The infamous matter of 2004 caught the attention of the government, where an Indian schoolboy recorded a sexual encounter between himself and a 16-year-old girl using his mobile phone. The video clip found its way to the Internet through a site called; subsequently, copies were sold via an auction site, and its chief executive officer of American origin was arrested. In the resulting suit, the director of the company was charged for publishing or transmitting obscene material in electronic form under Section 67 of the Act. This section states that when any obscene material is published, transmitted or caused to be published in any electronic form, then it is a crime of obscenity, punishable with imprisonment for up to 5 years with fine of up to Rs. 1 lakh. A second or subsequent conviction is punishable by imprisonment for up to 10 years with a fine of up to Rs. 2 lakh. However, the approach taken by the court, in this case, does not contribute to the determination of the extent of liability of internet service providers and their directors.

Data protection is an important step in the prevention of cyberstalking as in most cases cyberstalking is worsened in the situation where perpetrator gets hold of the victim’s personal information. In the 2008 Amendment to the IT Act, Section 43A was added to include a “body corporate” within its scope, allowing compensation in case a company or firm causes wrongful loss or wrongful gain to any person by way of handling sensitive information and maintaining the security of such. The body will face civil liability under negligence in case “reasonable security practices and procedures” are not followed.

The Criminal Law (Amendment) Act, 2013

Laws are constantly amended to keep up with the change in modes of committing crimes. After the Delhi Gang Rape case in 2012, the Indian Penal Code was amended by the Criminal Law (Amendment) Act, 2013 that added Section 354D to the IPC. Section 353-357 of the Indian Penal Code provides stalking laws in India and lay down the punishment for committing the crime of stalking. However, there are no provisions in the criminal laws in India that specifically criminalises cyberstalking in India.

Section 500 of the Indian Penal Code that deals with defamation, can also be applied in case of cyberstalking in India if the stalker forges the victim’s personal information to post an obscene message or comment on any electronic media. Section 500 criminalises publishing any false statement against a person or harming the person's reputation and provides punishment for any such act with imprisonment up to 2 years, fine or both.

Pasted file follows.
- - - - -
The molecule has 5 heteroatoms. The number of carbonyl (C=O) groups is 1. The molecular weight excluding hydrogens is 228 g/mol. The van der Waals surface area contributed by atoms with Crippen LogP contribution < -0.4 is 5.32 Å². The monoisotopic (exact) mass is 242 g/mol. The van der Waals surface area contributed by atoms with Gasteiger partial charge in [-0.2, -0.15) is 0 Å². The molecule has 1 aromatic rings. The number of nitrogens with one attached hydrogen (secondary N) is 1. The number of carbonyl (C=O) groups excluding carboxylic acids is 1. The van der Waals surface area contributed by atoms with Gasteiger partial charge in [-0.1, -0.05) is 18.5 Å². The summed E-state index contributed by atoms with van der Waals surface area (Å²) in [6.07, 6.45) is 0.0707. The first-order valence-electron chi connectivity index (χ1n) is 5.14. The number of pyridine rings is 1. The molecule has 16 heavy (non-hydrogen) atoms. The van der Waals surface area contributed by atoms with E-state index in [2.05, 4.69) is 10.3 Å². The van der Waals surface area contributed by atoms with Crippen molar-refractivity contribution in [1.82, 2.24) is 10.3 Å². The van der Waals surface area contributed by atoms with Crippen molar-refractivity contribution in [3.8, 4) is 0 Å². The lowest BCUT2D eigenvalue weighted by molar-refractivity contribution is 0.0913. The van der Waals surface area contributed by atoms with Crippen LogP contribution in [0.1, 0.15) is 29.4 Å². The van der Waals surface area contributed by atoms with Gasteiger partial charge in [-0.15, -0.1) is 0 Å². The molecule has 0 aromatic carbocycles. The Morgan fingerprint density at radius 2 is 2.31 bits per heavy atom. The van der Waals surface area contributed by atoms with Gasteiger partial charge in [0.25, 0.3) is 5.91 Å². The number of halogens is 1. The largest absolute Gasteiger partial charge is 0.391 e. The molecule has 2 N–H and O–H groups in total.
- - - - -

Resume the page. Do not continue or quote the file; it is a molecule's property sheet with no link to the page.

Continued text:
The history of cyberstalking in India can be traced back to 2001, in a case where a woman Ritu Kohli complained of being stalked on the internet. Manish Kathuria, a man, used Kohli’s name to engage in illegally chatting and the sending of obscene messages on the website He distributed her personal information, and she began receiving annoying calls at odd hours. Kohli reported the matter to the Delhi Police, who dutifully filed a case under Section 509 of the Indian Penal Code which criminalizes any word, gesture or act intended to insult the modesty of a woman. By the Act of 2013, cyberstalking has been specifically outlined as a punishable offence.

How Can we Prevent and Respond to Cyberstalking?

There are some precautionary measures that users can take so as not to become victims -

First, since perpetrators take advantage of personal information they can find about a target and use it in malicious ways, standard Internet security practices are important.

For example –

One should always log out of programs when you are done if your device is ever accessible by another person. It is also helpful to use a passcode or password for all device screens to keepothers away from seeing any content like personal notes, pictures, videos, account data, etc. that you store therein. Employing these practices makes it harder for a perpetrator to log on to your device and post any disturbing or embarrassing messages by impersonating you.

It remains critical to stay vigilant about Password safety and refrain yourself from sharing them with anyone else.

We should always take the time out to conduct a Google search of your name or family members’ names to see what information is already available out there about you and your loved ones.

Also check online people databases like Zabasearch, Spokeo, Pipl, Wink, and PeekYou, as well as social media sites like Facebook, Twitter, and LinkedIn. Try to remove any private or inappropriate content.

Contact relevant web hosts or service providers to help you.

Avoid creating account on fake website.

Navin Kumar Jaggi

Divya Tiwari